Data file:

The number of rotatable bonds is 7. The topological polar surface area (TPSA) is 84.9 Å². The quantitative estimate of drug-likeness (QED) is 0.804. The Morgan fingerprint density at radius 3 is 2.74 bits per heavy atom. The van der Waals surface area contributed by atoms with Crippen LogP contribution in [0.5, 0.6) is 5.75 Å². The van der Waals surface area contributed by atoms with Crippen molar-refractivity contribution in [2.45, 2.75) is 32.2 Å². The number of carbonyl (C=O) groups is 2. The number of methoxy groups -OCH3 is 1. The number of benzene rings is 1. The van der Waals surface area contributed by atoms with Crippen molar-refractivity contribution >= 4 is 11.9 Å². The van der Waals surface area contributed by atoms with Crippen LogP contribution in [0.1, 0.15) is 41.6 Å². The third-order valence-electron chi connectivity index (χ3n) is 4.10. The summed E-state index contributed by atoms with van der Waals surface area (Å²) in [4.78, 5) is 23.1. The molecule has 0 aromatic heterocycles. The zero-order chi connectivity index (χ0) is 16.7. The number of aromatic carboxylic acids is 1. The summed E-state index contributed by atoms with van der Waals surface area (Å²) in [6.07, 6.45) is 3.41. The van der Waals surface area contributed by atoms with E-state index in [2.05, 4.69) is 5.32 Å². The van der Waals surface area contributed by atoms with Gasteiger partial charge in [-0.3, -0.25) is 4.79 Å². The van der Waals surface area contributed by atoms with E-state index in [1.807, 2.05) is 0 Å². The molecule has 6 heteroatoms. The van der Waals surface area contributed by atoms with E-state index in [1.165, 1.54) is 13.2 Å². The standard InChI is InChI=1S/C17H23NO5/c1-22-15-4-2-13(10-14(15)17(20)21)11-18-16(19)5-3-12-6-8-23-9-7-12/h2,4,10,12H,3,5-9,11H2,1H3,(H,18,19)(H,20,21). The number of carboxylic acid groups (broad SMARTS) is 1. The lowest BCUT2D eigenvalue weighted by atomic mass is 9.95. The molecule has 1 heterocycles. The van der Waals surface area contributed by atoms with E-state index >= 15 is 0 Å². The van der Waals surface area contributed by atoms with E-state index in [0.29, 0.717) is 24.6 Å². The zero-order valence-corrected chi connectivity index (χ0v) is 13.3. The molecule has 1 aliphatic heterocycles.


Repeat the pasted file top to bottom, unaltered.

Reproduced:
The number of rotatable bonds is 7. The topological polar surface area (TPSA) is 84.9 Å². The quantitative estimate of drug-likeness (QED) is 0.804. The Morgan fingerprint density at radius 3 is 2.74 bits per heavy atom. The van der Waals surface area contributed by atoms with Crippen LogP contribution in [0.5, 0.6) is 5.75 Å². The van der Waals surface area contributed by atoms with Crippen molar-refractivity contribution in [2.45, 2.75) is 32.2 Å². The number of carbonyl (C=O) groups is 2. The number of methoxy groups -OCH3 is 1. The number of benzene rings is 1. The van der Waals surface area contributed by atoms with Crippen molar-refractivity contribution >= 4 is 11.9 Å². The van der Waals surface area contributed by atoms with Crippen LogP contribution in [0.1, 0.15) is 41.6 Å². The third-order valence-electron chi connectivity index (χ3n) is 4.10. The summed E-state index contributed by atoms with van der Waals surface area (Å²) in [4.78, 5) is 23.1. The molecule has 0 aromatic heterocycles. The zero-order chi connectivity index (χ0) is 16.7. The number of aromatic carboxylic acids is 1. The summed E-state index contributed by atoms with van der Waals surface area (Å²) in [6.07, 6.45) is 3.41. The van der Waals surface area contributed by atoms with E-state index in [2.05, 4.69) is 5.32 Å². The van der Waals surface area contributed by atoms with Gasteiger partial charge in [-0.3, -0.25) is 4.79 Å². The van der Waals surface area contributed by atoms with E-state index in [1.807, 2.05) is 0 Å². The molecule has 6 heteroatoms. The van der Waals surface area contributed by atoms with E-state index in [1.165, 1.54) is 13.2 Å². The standard InChI is InChI=1S/C17H23NO5/c1-22-15-4-2-13(10-14(15)17(20)21)11-18-16(19)5-3-12-6-8-23-9-7-12/h2,4,10,12H,3,5-9,11H2,1H3,(H,18,19)(H,20,21). The number of carboxylic acid groups (broad SMARTS) is 1. The lowest BCUT2D eigenvalue weighted by atomic mass is 9.95. The molecule has 1 heterocycles. The van der Waals surface area contributed by atoms with E-state index >= 15 is 0 Å². The van der Waals surface area contributed by atoms with E-state index in [0.29, 0.717) is 24.6 Å². The zero-order valence-corrected chi connectivity index (χ0v) is 13.3. The molecule has 1 aliphatic heterocycles.